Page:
So how can a board become more effective?
As recent court cases reinforce: a board member can be sued, not for poor judgement, but rather if it can be shown that he or she did not take reasonable care. The Feltex case sent out signals that we should not just rely on the opinion of our advisors and the Lombard case reinforced that all board members have to know the facts and ensure transparency is evident in all communication. Likewise other cases are sending a clear signal that if you don't heed the warnings then as a board member you could spend some time in the care of Her Majesty's service.
If we had enquiring minds and the desire for open and honest communication maybe a few less board members would have been in the court room.
I was recently asked what characteristics do effective boards exhibit. Here is my response:
Firstly, effective governance is about having the appropriate rules about composition, degree of independence, committees and a balance mix of directors with the right competencies to enable the board to carry out its watchdog role.
It also needs to have the right measures in place so that the governance processes don't become an end in themselves.
In the boardroom the governing task needs to be viewed from many perspectives: strategic, resource allocation, operations, investments and so on.
Most importantly boards must identify and pursue good and robust decision-making practices.
Inducting and keeping board members updated on a wide range of topics including technology and social media is essential.
Boards today also need to focus board meetings more towards the future – maybe have fewer but higher quality meetings of longer duration.
In all of this board members need rules of engagement, both inside and outside the boardroom. We don't need board members captured by management, nor do we want board members encroaching on management areas of authority and responsibility.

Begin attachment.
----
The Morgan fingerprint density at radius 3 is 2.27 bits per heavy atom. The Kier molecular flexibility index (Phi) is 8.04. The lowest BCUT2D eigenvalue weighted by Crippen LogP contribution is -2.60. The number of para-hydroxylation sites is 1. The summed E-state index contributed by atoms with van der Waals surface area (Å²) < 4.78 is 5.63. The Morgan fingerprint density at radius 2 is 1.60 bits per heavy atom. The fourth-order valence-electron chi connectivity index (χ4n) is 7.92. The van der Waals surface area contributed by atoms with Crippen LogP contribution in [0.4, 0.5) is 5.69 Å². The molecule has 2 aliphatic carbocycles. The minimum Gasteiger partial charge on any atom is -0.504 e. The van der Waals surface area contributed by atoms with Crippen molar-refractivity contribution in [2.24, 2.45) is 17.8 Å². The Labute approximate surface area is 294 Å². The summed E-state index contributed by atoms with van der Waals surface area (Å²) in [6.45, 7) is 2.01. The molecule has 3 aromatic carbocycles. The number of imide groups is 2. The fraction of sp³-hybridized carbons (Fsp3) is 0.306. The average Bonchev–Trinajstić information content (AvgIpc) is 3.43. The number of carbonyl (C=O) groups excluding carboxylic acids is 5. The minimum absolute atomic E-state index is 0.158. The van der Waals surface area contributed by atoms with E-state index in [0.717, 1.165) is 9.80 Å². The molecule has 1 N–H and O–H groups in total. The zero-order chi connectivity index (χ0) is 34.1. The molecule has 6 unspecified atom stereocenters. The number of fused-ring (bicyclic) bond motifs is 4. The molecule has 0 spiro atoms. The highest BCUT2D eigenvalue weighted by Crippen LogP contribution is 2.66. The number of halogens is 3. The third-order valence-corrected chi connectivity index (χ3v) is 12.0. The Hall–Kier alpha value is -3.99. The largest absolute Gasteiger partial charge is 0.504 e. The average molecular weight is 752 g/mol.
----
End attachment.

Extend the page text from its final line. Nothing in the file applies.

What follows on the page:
Management too needs a clearer understanding of their Board's role and a 'conditional level' of trust must exist between the parties.
Boards may also need to rethink the sort of information that comes to boards. We need to understand the finances even better but the operational data may not have to appear for debate at ever meeting
Board members have to have a clearer view about where they and the organisation's value is being created or destroyed.
Boards that seek to be more effective will seek out the need for a more robust performance review process – removing the historical chair-controlled review and replacing it with independent and peer reviews.
Selection and re-nomination processes need tightening up – boards need people to enhance the collective wisdom as they go forward – this brings with it the need to continual educate and assess the capabilities and attract new, capable board members. In a similar vein the Chair and the CEO must know their roles and each work collaboratively to deliver on their fiduciary duties. With this intent they should not make decisions outside the boardroom but instead ensure the right climate, culture and appropriate information and processes create a healthy decision making framework.
And most importantly the prerequisite is that all board members have an enquiring mind and a willingness to discuss and delve into some of the detail - yet at the same time know when not to.